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22 March 2023

Rishi Sunak avoids major rebellion as MPs back Brexit deal

Boris Johnson’s best efforts failed to bring down the Windsor Framework.

By Zoë Grünewald

Rishi Sunak has faced down Tory Brexiteers as new trading rules for Northern Ireland were voted through the Commons without the government having to rely on Labour votes.

The Windsor Framework, which reduces checks on goods going from Britain to Northern Ireland, was passed by 515 votes to just 29. Despite the former Conservative leaders Boris Johnson, Liz Truss and Iain Duncan Smith voting against it a major Tory rebellion did not materialise. The Prime Minister has successfully navigated what could have been an explosive conflict with his backbenchers and emerges in a stronger position.

Today’s vote was on a small portion of the agreement: the “Stormont brake”, which would give the Northern Ireland Assembly a chance to block EU legislation that would affect the province. However, as Jeffrey Donaldson, leader of the DUP, pointed out, this was more of an “indicative vote” for the entire deal.

How to tackle recurring problems with post-Brexit trading rules in Northern Ireland has been one of the trickiest questions of Sunak’ has faced in his premiership, but bringing in key members of the European Research Group (ERG) of Brexiteer Tory MPs into his Cabinet seems to have paid off. This has included Chris Heaton-Harris, the Northern Ireland Secretary, and Steve Baker, a Northern Ireland minister, who has stayed loyal to Sunak despite garnering a reputation for being the Brexit “hard man” during Theresa May’s time as prime minister. It was reported earlier today that Baker has been ejected from an ERG Whatsapp group.

Many within the ERG remain sceptical about the deal. Mark Francois, Jon Redwood and Bill Cash – members of the group and serial rebels – refused to vote for the agreement. But overall, the vote today shows that the great majority of Tory MPs have moved on from Brexit and are prepared to get behind Sunak.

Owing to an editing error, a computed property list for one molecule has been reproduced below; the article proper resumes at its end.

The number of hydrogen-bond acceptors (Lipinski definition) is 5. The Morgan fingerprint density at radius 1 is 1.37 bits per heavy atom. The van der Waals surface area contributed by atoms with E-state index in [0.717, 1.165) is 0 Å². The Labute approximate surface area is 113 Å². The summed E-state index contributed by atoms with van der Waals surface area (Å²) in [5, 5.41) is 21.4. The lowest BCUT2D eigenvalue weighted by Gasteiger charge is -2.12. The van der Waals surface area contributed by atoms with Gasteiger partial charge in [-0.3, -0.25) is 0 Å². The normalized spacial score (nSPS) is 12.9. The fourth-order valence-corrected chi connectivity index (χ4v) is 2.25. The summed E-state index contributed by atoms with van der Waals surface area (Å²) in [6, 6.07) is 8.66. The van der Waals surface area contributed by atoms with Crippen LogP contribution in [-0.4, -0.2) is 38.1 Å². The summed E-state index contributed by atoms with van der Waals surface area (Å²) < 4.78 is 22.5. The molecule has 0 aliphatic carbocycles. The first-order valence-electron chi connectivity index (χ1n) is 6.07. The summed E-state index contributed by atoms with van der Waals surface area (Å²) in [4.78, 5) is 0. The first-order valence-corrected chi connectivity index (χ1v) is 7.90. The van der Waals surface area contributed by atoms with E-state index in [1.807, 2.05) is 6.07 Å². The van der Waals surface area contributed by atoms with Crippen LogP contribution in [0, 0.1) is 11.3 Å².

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The Prime Minister will be cheered by the level of support on such a thorny issue given that MPs could soon be expected to vote on Johnson’s political future. This afternoon the Commons’ Privileges Committee is taking evidence from the former prime minister as part of its investigation into whether he misled MPs over partygate. Should the committee issue a sanction, such as a suspension from parliament, the Commons will be asked to vote on it.

With Northern Ireland, the focus now will turn to whether the DUP will be prepared to return to governing at Stormont and get power-sharing back up and running – there has been no devolved government since the last administration collapsed in February 2022. Although the DUP voted against the Windsor Framework, Donaldson told the Commons that the deal represented progress and that his party would continue to work with the government to “secure clarification, reworking and change”.

[See also: The New Statesman view: the rewards of diplomacy]

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